theano.tensor.opt.check_for_x_over_absX(numerators, denominators)[source]

Convert x/abs(x) into sign(x).

theano.tensor.opt.encompasses_broadcastable(b1, b2)[source]
  • b1 – The broadcastable attribute of a tensor type.
  • b2 – The broadcastable attribute of a tensor type.

True if the broadcastable patterns b1 and b2 are such that b2 is broadcasted to b1’s shape and not the opposite.

Return type:



Used by erf/erfc opt to track less frequent op.


Used by erf/erfc opt to track less frequent op.

theano.tensor.opt.is_an_upcast(type1, type2)[source]

Given two data types (as strings), check if converting to type2 from type1 constitutes an upcast. Differs from theano.scalar.upcast

theano.tensor.opt.is_inverse_pair(node_op, prev_op, inv_pair)[source]

Given two consecutive operations, check if they are the provided pair of inverse functions.


Fuse consecutive add or mul in one such node with more inputs.

It is better to fuse add/mul that way then in a Composite node as this make the inner graph of the Composite smaller. This allow to put more computation in a Composite before hitting the max recusion limit when pickling Composite.


As part of specialization, we fuse two consecutive elemwise Ops of the same shape.

For mixed dtype, we let the Composite op do the cast. It lets the C compiler do the cast. The number of dimensions is validated at call time by theano itself.

theano.tensor.opt.local_elemwise_fusion_op(OP, max_input_fct=<function <lambda>>, maker=None)[source]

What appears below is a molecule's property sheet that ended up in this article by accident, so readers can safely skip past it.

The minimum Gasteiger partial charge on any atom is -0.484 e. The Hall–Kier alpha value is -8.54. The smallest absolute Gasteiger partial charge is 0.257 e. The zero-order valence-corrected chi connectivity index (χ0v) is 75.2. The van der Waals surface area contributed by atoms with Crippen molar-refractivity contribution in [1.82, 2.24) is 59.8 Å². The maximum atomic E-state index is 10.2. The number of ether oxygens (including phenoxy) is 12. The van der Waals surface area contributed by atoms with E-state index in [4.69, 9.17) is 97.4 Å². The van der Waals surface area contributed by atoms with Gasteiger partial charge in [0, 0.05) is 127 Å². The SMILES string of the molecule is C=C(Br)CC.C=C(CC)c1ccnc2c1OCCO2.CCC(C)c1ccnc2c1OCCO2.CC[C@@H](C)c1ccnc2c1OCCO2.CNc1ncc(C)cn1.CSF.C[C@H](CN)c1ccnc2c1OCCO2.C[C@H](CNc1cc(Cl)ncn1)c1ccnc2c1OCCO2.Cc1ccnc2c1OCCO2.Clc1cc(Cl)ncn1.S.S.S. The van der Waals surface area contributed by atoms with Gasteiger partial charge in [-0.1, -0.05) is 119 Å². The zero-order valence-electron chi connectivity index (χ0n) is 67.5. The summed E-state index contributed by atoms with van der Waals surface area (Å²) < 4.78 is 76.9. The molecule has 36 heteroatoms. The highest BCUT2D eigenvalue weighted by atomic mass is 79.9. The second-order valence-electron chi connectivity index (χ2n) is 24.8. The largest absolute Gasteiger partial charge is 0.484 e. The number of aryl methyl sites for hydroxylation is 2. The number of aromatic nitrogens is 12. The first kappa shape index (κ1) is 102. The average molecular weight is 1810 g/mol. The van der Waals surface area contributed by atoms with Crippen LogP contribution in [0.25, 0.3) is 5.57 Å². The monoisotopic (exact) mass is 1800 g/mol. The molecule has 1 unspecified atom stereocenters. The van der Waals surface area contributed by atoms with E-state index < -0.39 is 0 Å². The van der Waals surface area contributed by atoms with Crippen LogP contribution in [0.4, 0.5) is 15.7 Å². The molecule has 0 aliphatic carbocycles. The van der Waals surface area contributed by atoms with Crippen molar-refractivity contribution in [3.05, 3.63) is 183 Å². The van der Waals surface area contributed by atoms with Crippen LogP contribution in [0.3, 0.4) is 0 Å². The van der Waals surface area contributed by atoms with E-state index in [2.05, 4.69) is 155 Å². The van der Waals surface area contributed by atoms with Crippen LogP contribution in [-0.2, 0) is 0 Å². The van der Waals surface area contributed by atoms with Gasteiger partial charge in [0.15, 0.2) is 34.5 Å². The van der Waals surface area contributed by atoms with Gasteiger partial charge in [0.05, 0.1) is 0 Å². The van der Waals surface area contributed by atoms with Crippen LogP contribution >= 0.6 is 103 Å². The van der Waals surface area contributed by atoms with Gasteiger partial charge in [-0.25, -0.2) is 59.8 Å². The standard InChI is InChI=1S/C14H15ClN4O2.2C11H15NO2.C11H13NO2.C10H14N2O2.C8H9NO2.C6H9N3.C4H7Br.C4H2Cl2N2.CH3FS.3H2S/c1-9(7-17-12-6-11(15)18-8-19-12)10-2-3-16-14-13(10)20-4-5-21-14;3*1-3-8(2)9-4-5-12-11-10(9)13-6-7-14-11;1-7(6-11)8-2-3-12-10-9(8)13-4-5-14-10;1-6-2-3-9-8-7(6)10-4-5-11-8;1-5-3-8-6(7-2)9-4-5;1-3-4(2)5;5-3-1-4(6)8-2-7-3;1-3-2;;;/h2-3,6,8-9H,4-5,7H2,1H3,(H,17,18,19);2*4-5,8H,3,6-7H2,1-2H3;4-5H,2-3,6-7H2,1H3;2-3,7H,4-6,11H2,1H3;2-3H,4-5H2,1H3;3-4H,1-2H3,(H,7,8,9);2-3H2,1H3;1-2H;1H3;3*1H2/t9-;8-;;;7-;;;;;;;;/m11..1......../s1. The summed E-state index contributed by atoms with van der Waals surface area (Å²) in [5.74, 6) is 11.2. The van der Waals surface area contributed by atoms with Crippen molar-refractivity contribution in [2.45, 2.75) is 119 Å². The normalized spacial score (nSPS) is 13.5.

We parametrize it to make it work for Elemwise and GpuElemwise op.

  • OP – GpuElemwise or Elemwise class (the one that we want to fuse)
  • max_input_fct

    A function that returns the maximum number of inputs that this elemwise can take (useful for GpuElemwise). GPU kernel currently has a limit of 256 bytes for the size of all parameters passed to it. As currently we pass many information only by parameter, we must limit how many ops we fuse together to avoid busting that 256 limit.

    On the CPU we limit to 32 input variables since that is the maximum numpy support.

theano.tensor.opt.merge_two_slices(slice1, len1, slice2, len2)[source]

This function merges two slices into a single slice. The code works on the assumption that:

  1. slice1 is actually a slice and not an index, while slice2 can be just an index.
  2. the two slices have been applied consecutively on the same tensor

The output slice is not in canonical form, but actually just a slice that can be applied to a tensor to produce the same output as applying the two consecutive slices. len1 is the length of the tensor before applying the first slice, while len2 is the length after applying the first slice.

theano.tensor.opt.scalarconsts_rest(inputs, elemwise=True, only_process_constants=False)[source]

Partition a list of variables into two kinds: scalar constants, and the rest.